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Sales of Vacation Homes Rise

Real estate: Californians seek second houses in such areas as Palm Springs, Lake Tahoe. Latest results mark turnaround from first half of 2001.


Sales of California vacation homes surged during the first half of 2002 as consumers--especially baby boomers--jumped back into the rapidly appreciating leisure property market.

Sales of second homes climbed 18% from the same period a year earlier to a total of 6,925, according to a report released Tuesday by DataQuick Information Systems Inc., a LaJolla firm that tracks real estate trends.

Prices for vacation homes, ranging from million-dollar estates to modest cottages, rose nearly 20% to a median price of $171,000, DataQuick said.

The latest results marked a turnaround from the first half of last year, when sales had dropped more than 17% from 2000. That decline broke a string of robust sales years, as rising incomes, an aging population and favorable tax laws fueled consumer demand for multiple residences.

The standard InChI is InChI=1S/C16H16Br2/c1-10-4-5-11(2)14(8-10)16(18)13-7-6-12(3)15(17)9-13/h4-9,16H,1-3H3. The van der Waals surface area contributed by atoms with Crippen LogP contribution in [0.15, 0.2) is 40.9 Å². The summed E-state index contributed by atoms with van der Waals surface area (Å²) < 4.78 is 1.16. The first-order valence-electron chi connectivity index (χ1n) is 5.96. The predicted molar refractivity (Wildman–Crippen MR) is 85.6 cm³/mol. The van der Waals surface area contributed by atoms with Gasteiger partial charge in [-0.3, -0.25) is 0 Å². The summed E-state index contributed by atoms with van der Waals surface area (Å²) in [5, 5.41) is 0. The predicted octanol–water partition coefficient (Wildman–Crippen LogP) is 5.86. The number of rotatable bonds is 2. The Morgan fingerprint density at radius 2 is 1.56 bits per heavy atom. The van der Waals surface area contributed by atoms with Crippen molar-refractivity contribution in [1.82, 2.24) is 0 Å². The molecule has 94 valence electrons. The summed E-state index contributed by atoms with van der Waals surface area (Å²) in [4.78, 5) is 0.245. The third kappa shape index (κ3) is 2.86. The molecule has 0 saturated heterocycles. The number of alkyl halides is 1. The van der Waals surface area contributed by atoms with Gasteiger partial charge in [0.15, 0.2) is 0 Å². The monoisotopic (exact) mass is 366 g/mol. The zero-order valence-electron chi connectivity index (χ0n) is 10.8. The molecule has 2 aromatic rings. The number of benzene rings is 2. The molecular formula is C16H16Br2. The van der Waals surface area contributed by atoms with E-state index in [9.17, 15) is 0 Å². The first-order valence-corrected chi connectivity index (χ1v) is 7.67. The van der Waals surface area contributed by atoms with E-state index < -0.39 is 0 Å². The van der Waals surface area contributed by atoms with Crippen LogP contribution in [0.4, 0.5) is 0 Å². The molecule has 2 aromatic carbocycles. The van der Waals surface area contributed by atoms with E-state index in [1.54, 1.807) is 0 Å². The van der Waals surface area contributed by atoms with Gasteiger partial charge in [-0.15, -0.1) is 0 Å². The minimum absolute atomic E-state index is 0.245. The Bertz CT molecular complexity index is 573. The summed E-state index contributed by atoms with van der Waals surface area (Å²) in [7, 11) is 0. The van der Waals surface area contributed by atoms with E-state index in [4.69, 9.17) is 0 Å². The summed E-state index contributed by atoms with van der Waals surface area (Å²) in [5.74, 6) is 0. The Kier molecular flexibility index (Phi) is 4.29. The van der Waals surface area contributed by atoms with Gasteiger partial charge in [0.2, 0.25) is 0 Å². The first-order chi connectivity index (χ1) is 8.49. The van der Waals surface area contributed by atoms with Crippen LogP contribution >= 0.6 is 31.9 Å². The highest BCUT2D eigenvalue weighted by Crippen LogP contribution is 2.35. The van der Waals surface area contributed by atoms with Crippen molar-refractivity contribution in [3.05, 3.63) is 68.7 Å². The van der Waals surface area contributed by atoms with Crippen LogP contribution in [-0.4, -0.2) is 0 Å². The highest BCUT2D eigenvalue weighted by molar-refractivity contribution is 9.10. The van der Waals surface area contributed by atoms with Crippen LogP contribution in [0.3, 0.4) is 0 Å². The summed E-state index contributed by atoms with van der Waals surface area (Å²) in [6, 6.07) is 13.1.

From January through June, sales in such well-known resort areas as Palm Springs, Lake Tahoe and Big Bear rose by double-digit rates from a year earlier. Still, the increases remain below totals posted in 1999 and 2000.

The DataQuick analyst who completed the report, John Karevoll, attributed the increase to several factors. A growing number of people are looking for the convenience of a vacation residence that can be easily reached from their primary homes.

Consumers see such homes as a secure investment, in contrast to the shaky stock market, he said. And sliding mortgage rates have made purchases less costly for borrowers.

Other analysts are also bullish on second homes as baby boomers--those born between 1946 and 1964--enter their prime earning years and their homeownership rates rise. Irvine consultant John Burns completed a study earlier this year that found grayer buyers will boost growth of upscale and vacation homes in Southern California.

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